The logical path in the carbon footprint journey involves different interrelated steps. The first step is to measure, by calculating the carbon footprint, setting the scope (e.g. for an individual, business, product, among others) and boundaries. Following completing a carbon footprint assessment, and knowing the current state, the second logical step is to set targets to reduce the GHG emissions and improve performance. After setting the goal, the next phase for delivering will be implementing emission reduction activities to address ambition and targets set. In order to confirm if goals are met, GHG emissions must be monitored over a period of time. Finally, but not less important, carbon footprint should be communicated to all stakeholders.

Other complimentary steps may include the external verification of the carbon footprint by a third party, in order to increase confidence on data reported and communicated.

How to calculate a carbon footprint

Main used methodologies for calculating organizational carbon footprints include the GHG Protocol, from the World Resources Institute (WRI) and the World Business Council for Sustainable Development (WBCSD) which provides requirements and guidance for companies and other organizations preparing a corporate-level GHG emissions inventory. Other references may include ISO 14064, a standard developed by the International Organization for Standardization (ISO), that specifies principles and requirements at the organization level for quantification and reporting of greenhouse gas (GHG) emissions and removals.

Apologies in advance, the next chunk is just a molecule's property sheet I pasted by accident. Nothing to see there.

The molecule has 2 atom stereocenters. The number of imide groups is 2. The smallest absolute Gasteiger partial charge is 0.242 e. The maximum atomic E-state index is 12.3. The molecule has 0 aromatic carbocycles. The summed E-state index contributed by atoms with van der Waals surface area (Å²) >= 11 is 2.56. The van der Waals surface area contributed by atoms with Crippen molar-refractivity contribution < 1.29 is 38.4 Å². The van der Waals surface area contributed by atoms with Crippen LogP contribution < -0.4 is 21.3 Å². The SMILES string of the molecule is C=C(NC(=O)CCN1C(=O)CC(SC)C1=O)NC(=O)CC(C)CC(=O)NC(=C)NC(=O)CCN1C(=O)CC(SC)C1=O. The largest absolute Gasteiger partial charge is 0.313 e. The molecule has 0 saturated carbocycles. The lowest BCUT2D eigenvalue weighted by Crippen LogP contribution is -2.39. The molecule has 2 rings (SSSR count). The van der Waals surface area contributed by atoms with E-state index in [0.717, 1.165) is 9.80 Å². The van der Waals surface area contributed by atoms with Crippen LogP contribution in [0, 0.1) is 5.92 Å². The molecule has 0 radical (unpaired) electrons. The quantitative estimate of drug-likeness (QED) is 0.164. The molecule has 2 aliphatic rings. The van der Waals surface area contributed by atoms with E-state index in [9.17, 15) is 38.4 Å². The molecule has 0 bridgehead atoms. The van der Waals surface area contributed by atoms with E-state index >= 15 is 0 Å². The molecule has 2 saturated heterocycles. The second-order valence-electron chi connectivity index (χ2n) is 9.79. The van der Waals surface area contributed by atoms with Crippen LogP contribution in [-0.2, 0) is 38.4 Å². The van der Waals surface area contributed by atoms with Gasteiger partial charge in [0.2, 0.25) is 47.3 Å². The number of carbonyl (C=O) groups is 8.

More specifically, several sectoral organizations deepen the carbon footprint concept, by developing sectorial guides and references to better adapt the carbon footprint calculation to the sector’s reality. A clear example comes from the wine industry with the publication of the guide ‘Methodological recommendations for accounting for GHG balance in the vitivinicultural sector’ by the International Organization of Vine and Wines (OIV).

Why should an organisation measure its carbon footprint?

Calculating the carbon footprint of an organization has several benefits that can be pointed out. The main reason for calculating a carbon footprint is to understand the company’s impact and to inform decisions on how to reduce the climate-related impacts of a company, service or product. It also allows establishing objectives, strategies and actions to reduce these emissions and thereby make the production processes of goods more effective and economic. Another advantage is providing information to the consumer and raising awareness.